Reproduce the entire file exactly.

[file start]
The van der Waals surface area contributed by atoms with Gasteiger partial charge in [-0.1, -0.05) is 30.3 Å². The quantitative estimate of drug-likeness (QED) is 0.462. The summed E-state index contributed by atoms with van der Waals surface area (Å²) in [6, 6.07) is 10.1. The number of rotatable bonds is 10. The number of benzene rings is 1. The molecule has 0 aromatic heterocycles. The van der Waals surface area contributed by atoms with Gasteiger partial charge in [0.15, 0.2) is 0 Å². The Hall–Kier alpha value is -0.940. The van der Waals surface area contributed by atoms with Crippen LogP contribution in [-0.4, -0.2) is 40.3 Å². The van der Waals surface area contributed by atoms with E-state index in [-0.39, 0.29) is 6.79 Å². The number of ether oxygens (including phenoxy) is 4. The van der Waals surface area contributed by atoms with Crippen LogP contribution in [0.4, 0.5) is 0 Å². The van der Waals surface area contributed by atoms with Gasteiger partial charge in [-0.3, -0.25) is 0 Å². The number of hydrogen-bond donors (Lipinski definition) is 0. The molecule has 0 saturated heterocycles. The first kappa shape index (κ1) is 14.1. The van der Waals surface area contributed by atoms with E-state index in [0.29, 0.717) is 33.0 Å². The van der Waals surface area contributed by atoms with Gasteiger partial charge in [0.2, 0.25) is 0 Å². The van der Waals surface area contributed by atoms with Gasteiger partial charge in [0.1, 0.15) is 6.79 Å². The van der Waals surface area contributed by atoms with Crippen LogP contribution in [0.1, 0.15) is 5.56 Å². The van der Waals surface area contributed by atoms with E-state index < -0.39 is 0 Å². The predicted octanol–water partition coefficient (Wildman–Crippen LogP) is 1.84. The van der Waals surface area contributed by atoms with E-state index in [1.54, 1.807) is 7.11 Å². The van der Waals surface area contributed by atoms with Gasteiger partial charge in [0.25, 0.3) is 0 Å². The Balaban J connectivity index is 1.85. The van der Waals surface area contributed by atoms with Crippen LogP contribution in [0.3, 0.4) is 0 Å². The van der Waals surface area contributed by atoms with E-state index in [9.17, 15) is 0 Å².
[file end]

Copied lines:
The van der Waals surface area contributed by atoms with Gasteiger partial charge in [-0.1, -0.05) is 30.3 Å². The quantitative estimate of drug-likeness (QED) is 0.462. The summed E-state index contributed by atoms with van der Waals surface area (Å²) in [6, 6.07) is 10.1. The number of rotatable bonds is 10. The number of benzene rings is 1. The molecule has 0 aromatic heterocycles. The van der Waals surface area contributed by atoms with Gasteiger partial charge in [0.15, 0.2) is 0 Å². The Hall–Kier alpha value is -0.940. The van der Waals surface area contributed by atoms with Crippen LogP contribution in [-0.4, -0.2) is 40.3 Å². The van der Waals surface area contributed by atoms with E-state index in [-0.39, 0.29) is 6.79 Å². The number of ether oxygens (including phenoxy) is 4. The van der Waals surface area contributed by atoms with Crippen LogP contribution in [0.4, 0.5) is 0 Å². The van der Waals surface area contributed by atoms with Gasteiger partial charge in [-0.3, -0.25) is 0 Å². The number of hydrogen-bond donors (Lipinski definition) is 0. The molecule has 0 saturated heterocycles. The first kappa shape index (κ1) is 14.1. The van der Waals surface area contributed by atoms with E-state index in [0.29, 0.717) is 33.0 Å². The van der Waals surface area contributed by atoms with Gasteiger partial charge in [0.2, 0.25) is 0 Å². The van der Waals surface area contributed by atoms with Gasteiger partial charge in [0.1, 0.15) is 6.79 Å². The van der Waals surface area contributed by atoms with Crippen LogP contribution in [0.1, 0.15) is 5.56 Å². The van der Waals surface area contributed by atoms with E-state index < -0.39 is 0 Å². The predicted octanol–water partition coefficient (Wildman–Crippen LogP) is 1.84. The van der Waals surface area contributed by atoms with E-state index in [1.54, 1.807) is 7.11 Å². The van der Waals surface area contributed by atoms with Gasteiger partial charge in [0.25, 0.3) is 0 Å². The Balaban J connectivity index is 1.85. The van der Waals surface area contributed by atoms with Crippen LogP contribution in [0.3, 0.4) is 0 Å². The van der Waals surface area contributed by atoms with E-state index in [9.17, 15) is 0 Å².